I am building a carpool app for India. And the app needs to work on a point (km) system. Initially I thought that working on a system that is based on points will be good enough until I was advised to use kms instead. So now I am using kms for points.

If you drive people around you earn kms, if you ride with someone, you spend kms.

If you round robin your car, the kms rotate within the system. No body looses no body gains at the end of 2 days (assuming only 2 people carpool).

If you only only ride, eventually you will need to buy kms from the system.

If you only drive people around, you will need to redeem kms in exchange for gifts, coupons and cash.

Now this is my home screen, the question is when you look for the very first time, is the above clear enough ?

app launch click on balance, cost, earn toast help click driving

Notice that when I hit Driving Today, the action bar and button below changes to earn and Offer Ride.

Change made after feedback

enter image description here enter image description here

  • 1
    What is the goal of the app? I'm struggling with understanding why carpoolers that ride are penalized but carpoolers that drive are rewarded. They are both carpooling which I would assume is the objective of a carpooling app.
    – DA01
    Commented Mar 9, 2014 at 6:28
  • If I ride with someone, I need to pay the person driving (pay in km's). And the next day when I drive my car I get paid back. So no profit no loss. But if you dont own a car, or would prefer to be driven daily then you can buy km's from us and continue to drive with someone or the other. I hope I have answered the question. This is in the India context. Keep that in mind.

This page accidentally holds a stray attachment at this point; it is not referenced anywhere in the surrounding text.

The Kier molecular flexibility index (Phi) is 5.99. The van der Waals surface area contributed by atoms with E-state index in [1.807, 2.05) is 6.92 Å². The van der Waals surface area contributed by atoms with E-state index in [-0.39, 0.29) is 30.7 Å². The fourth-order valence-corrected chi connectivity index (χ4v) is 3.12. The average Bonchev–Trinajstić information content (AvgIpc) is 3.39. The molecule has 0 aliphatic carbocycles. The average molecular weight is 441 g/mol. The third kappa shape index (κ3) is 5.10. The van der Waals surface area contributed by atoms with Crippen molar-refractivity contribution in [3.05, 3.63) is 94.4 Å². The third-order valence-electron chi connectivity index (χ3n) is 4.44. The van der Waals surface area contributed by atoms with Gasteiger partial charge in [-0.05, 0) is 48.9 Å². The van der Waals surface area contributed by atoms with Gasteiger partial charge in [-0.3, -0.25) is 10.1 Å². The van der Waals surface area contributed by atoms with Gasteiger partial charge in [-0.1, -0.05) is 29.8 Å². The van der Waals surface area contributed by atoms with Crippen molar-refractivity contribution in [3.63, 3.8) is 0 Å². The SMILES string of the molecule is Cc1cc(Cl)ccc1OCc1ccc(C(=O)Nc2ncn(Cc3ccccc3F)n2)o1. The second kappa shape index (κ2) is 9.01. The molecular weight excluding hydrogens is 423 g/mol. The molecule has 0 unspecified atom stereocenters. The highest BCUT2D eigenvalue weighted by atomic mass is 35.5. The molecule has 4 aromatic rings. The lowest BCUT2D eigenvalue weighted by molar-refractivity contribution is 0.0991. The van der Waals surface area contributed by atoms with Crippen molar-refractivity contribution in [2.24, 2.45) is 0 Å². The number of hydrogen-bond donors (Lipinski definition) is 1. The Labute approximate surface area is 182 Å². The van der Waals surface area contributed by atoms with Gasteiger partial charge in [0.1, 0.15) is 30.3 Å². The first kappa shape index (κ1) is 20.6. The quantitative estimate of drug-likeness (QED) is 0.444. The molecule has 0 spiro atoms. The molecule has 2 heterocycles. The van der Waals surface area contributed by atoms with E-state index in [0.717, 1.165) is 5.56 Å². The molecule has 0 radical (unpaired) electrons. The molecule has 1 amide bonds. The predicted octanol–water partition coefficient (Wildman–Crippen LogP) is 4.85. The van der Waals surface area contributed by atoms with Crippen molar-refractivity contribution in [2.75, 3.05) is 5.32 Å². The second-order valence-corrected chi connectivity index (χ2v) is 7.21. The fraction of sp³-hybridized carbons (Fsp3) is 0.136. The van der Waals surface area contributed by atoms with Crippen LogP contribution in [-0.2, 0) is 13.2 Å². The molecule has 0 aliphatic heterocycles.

– Siddharth
    Commented Mar 9, 2014 at 9:09

1 Answer 1


The main selling point of the application is the idea. You need to convince your users to this idea, and to do so, you cannot leave them with the bare interface. Instead, you need to provide a proper onboarding - but focused on the idea, not interface.

In your mockup, I can see parts of it, but these refer to the features only - I mean this part of it, where I believe these are visual cues you wanted to present to your users:

enter image description here

Before user lands on this screen, however, s/he needs to see an explanation what application is about. You can go through a lot of onboarding examples on UX Archive - hope these will be helpful for you.

Regarding the interface you presented - I think it could be improved in several ways:

  • Switch to user language - try to use different wording, especially avoid terms like "balance" and "spend". Like "Free kilometers to ride" and "Distance to work".

  • Present multiple values expressed in the same unit as user would read them (at least when there is relation between them). I mean (available) 100|19 (to spend) is no good, it would be better to use 19|100, as it can be read as "Use 19 out of 100 kilometers"; you can switch to "19 out of 100" completely as well.

  • Provide units everywhere to avoid confusion (19|100 km)

  • Streamline processes - start the experience with the application from simple selection expressed with two buttons: [I want to give a ride to someone] and [I need a ride] and then let them choose starting/ending locations, dates and times.

  • thankyou, I changed my registration page, and my home page based on your answer.
    – Siddharth
    Commented Mar 10, 2014 at 17:00

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